What drew me to this composition was the light trails from the cars on the street and the Sky Tower in the background. I was not sure whether to shoot this long or wide eventually I opted for long and made it a vertical panorama. I had to use an ND filter to get exposures long enough to get enough light trails from the tail lights of the cars.
Veins of the city
One thing about me and I am sure it is the same with many landscape and cityscape photographers, I love going back to the same place over and over and see if I can outdo my previous attempt. I had a free afternoon recently and decided to go back to this spot which is one of my favourite spots to view the city.
I was hoping for a spectacular sunset but that did not happen, I decided to wait it out anyway and was rewarded with these amazing magenta hues in the evening sky. The photo itself was quite a technical challenge. I wanted to ensure that I got continuous light trails, so that is what dictated the 20s shutter speed.
Many have written about the state of the Auckland skyline and how many cranes are working on construction sites strewn across the city. I debated editing some of them out but decided to keep them to document the skyline as it was on the date the image was taken.
I think I have done better than my previous image but I am sure I will be back to this location again to create a better image.
Road to Mt Cook
It has been a while since my last post. So much has happened since then. I am glad to be back sharing my images with regular readers of this page.
I took this photo on my last trip to the South Island. This is one of those spots where the view was breathtaking and the photograph does not do it justice. I normally arrive at photo locations and start shooting straight away but this time I took some time just to take in the scene and while I was there a few other people saw me and decided to stop too.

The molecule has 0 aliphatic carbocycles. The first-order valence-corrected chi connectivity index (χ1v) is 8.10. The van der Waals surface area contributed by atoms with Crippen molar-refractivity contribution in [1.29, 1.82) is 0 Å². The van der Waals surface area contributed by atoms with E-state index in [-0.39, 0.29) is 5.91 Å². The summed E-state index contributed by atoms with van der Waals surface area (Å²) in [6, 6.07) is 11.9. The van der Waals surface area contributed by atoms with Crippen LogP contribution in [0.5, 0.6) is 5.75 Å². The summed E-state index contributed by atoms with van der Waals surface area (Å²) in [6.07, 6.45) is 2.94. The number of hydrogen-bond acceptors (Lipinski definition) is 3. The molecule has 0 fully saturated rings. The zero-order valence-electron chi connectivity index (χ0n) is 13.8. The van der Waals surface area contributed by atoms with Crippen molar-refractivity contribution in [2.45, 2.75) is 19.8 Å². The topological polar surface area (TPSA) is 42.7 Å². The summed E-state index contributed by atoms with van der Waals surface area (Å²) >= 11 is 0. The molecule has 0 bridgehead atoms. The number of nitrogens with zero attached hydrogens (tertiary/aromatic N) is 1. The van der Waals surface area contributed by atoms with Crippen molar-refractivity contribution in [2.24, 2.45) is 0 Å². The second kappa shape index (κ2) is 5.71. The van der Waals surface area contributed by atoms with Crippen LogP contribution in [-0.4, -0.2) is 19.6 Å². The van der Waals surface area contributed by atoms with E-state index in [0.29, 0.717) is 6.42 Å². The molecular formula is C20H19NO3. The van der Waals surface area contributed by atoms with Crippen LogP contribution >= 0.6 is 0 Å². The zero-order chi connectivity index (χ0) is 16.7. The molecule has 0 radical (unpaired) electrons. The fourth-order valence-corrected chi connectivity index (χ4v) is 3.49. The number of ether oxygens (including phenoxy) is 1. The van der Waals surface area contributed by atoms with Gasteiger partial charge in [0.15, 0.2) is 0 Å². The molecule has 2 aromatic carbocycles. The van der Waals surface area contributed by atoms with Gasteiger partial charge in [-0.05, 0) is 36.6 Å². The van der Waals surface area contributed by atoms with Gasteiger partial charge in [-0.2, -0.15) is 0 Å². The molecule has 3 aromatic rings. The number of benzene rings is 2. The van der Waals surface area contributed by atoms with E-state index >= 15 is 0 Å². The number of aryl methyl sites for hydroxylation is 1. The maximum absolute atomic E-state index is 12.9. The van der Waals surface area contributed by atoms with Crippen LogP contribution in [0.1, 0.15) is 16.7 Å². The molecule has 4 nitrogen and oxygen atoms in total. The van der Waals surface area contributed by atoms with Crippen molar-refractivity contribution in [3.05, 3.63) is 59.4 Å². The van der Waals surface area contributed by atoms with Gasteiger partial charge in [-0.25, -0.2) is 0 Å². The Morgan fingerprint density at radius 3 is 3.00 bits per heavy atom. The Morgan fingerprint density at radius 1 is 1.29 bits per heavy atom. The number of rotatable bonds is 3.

I love this view of Mt Cook in the background with what must be my favourite lake, Lake Pukaki in the foreground. I remember the first time I saw Lake Pukaki, I couldn't believe my eyes (yes the water is really that colour, you can Google it).
With this image, I wanted to capture the landscape as wide as I could. I turned to my favourite format and shot just under 30 images and stitched them to make the final image.
Every time I travel, even for work, I always make sure to carry my camera and tripod with me. On most of my visits, I find time in the evenings to head out and do some photography. I had to make a quick trip to London recently. I had just over three days in the UK, the time was packed with stuff to do so there was a very real chance that photography would not find a slot in the schedule.
I arrived at Gatwick at midday and thought that spending the afternoon would not be a good idea, after 27 hours of travelling I would likely fall asleep and not adjust well. So I decided to head to central London and at least try and get the iconic Big Ben shot, I had forgotten that I had heard somewhere that there was work being done on Big Ben. I arrived to see the place covered in scaffold, not so good for the iconic image I was hoping to get. So as the sun started setting I thought of capturing this shot. I had to chop the houses of parliament to avoid the hideous scaffolding.
The image was shot from the Westminster Bridge looking south to towards Vauxhall. I was fortunate the sky lit up and produced a plethora of colour. This ended up being the only image I came back with from London.